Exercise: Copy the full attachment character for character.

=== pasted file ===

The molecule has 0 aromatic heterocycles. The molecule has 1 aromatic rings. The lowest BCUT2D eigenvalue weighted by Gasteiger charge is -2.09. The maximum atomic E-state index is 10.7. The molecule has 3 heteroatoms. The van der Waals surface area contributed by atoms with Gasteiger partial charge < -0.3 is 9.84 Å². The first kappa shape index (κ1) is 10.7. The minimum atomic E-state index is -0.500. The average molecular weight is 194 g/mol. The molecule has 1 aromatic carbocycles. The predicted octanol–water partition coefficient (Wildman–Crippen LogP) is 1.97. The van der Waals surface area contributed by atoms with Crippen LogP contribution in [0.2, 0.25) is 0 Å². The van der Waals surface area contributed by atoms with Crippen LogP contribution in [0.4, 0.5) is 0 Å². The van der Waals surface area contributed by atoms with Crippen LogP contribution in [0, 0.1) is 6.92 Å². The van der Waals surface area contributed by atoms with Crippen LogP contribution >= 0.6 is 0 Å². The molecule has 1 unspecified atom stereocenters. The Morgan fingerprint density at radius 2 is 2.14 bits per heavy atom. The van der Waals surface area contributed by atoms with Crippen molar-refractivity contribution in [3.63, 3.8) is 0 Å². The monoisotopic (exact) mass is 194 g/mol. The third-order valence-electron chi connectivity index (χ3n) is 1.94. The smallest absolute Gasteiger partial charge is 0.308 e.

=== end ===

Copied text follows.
The molecule has 0 aromatic heterocycles. The molecule has 1 aromatic rings. The lowest BCUT2D eigenvalue weighted by Gasteiger charge is -2.09. The maximum atomic E-state index is 10.7. The molecule has 3 heteroatoms. The van der Waals surface area contributed by atoms with Gasteiger partial charge < -0.3 is 9.84 Å². The first kappa shape index (κ1) is 10.7. The minimum atomic E-state index is -0.500. The average molecular weight is 194 g/mol. The molecule has 1 aromatic carbocycles. The predicted octanol–water partition coefficient (Wildman–Crippen LogP) is 1.97. The van der Waals surface area contributed by atoms with Crippen LogP contribution in [0.2, 0.25) is 0 Å². The van der Waals surface area contributed by atoms with Crippen LogP contribution in [0.4, 0.5) is 0 Å². The van der Waals surface area contributed by atoms with Crippen LogP contribution in [0, 0.1) is 6.92 Å². The van der Waals surface area contributed by atoms with Crippen LogP contribution >= 0.6 is 0 Å². The molecule has 1 unspecified atom stereocenters. The Morgan fingerprint density at radius 2 is 2.14 bits per heavy atom. The van der Waals surface area contributed by atoms with Crippen molar-refractivity contribution in [3.63, 3.8) is 0 Å². The monoisotopic (exact) mass is 194 g/mol. The third-order valence-electron chi connectivity index (χ3n) is 1.94. The smallest absolute Gasteiger partial charge is 0.308 e.